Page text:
Artist paints mural that tells the story of East Alabama

By Lauren Johnson, Opelika-Auburn News

Chris Johnson says his mural-painting career started as a way to tell the story of local communities.

“It’s the most exciting thing I’ve ever done, it’s the hardest thing I’ve ever done, but it’s also the most rewarding,” said Johnson, who lives in Columbus, Georgia.

Johnson has completed two murals in the City of Opelika, one on the Opelika Public Library and his latest project on the Museum of East Alabama, which was completed on March 4.

“I always tell people that whenever I go into the communities it’s more than just a painting and I’m more than just a painter,” Johnson said. “It’s really an experience that the whole town gets where they see the process and they form this stronger appreciation not to just my piece, but to public art in general.”


Johnson’s first step when beginning on a project is to ask his client what they are trying to achieve with the mural.

Glenn Buxton, director of the Museum of East Alabama, said he wanted the mural to represent what’s displayed in the museum, which not only tells the history of Opelika but also the history of the five surrounding counties that make up East Alabama.

Buxton walked Johnson through the museum and pointed out what he wanted to showcase.

The mural depicts the Creek Indian Chief Yoholo Micco, who was a chief in the Eufaula area; an Opelika buggy from the 1920s; the Clement Hotel; a flag for Auburn University; Old Nancy, a 1905 Case steam traction engine; Pepperell Mills, which manufactured fabrics; Booker T. Washington, who founded Tuskegee Institute in 1881; the Lee County Courthouse; a train to represent the importance of the railroad in the area; Governor James Samford; the Tuskegee Airmen; and baseball players from the Opelika Owls, a minor league team from Opelika.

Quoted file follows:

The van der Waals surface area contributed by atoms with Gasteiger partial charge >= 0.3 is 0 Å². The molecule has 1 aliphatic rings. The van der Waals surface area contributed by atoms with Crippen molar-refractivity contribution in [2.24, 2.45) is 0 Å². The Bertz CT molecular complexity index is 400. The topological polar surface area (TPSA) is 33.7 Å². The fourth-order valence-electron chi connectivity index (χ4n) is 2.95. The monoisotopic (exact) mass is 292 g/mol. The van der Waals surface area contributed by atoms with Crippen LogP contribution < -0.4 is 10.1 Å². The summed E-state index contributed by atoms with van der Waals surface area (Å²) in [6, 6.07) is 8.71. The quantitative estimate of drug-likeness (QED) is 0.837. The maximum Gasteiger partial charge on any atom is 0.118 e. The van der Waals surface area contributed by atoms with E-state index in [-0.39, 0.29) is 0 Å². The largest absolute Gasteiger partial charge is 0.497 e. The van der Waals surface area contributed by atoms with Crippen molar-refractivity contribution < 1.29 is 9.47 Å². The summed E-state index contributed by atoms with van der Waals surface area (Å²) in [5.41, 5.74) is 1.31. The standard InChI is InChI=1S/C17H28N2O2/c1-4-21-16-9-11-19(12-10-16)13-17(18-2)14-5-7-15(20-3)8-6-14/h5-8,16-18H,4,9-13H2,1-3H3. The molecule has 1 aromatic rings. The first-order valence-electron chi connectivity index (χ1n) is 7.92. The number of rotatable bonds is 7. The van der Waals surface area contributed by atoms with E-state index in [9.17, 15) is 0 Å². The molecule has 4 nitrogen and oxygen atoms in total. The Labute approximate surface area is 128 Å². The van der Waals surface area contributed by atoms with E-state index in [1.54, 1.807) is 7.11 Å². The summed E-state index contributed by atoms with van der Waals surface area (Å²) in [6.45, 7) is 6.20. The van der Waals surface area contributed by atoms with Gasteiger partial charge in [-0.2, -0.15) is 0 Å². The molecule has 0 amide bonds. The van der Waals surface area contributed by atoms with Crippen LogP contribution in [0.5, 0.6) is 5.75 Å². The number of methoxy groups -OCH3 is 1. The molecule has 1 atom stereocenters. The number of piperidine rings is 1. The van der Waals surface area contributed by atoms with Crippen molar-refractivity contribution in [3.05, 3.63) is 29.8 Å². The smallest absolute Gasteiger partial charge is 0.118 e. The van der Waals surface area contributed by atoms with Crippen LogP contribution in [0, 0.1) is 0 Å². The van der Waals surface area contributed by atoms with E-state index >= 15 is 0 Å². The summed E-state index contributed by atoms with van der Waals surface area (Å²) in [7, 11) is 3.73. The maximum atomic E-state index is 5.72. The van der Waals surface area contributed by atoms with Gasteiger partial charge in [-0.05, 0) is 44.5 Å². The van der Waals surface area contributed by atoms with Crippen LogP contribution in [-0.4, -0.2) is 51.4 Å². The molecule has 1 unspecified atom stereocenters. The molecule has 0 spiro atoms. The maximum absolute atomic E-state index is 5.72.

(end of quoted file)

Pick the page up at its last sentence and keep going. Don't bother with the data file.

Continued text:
With all these different elements, Johnson wasn’t sure how he was going to fulfill the vision until he suggested using a sepia color palette, which tied all the images together into a cohesive piece.

“The mural is beyond what I thought it was gonna look like,” Buxton said. “I think it’s gonna make a big difference to our downtown area.”

Buxton said the museum talked about putting a mural on the building for a few years. In 2020, a muralist and Auburn University students were getting ready to start the project when COVID hit.

Buxton said the university “pulled the plug” on the mural and “it looked like the project was dead.”

Later, the Opelika Public Library hired Johnson to paint a mural on the building, which caught the eye of museum board member Ginger Stern. One thing led to another and Buxton said Johnson was hired to paint the mural on the museum building.

“Everybody that I have talked to that’s come by here is just amazed by what it looks like,” he said.


Johnson, 40, said he’s had a passion for art since he was a child and knew he wanted his career to involve some form of art. With his parent’s encouragement, he pursued his dream.

Art has taken many different forms in Johnson’s life from making posters in school to printing, wood carving, painting and teaching.

Johnson got his Bachelor of Fine Arts in studio art from Clemson University and his Masters of Fine Arts in studio art from the University of South Carolina so he could teach college-level classes.

He worked as an administrative assistant in Auburn University’s Art Department until he got a teaching job at Andrew College in Cuthbert, Ga., where he teaches all areas of studio art and art history.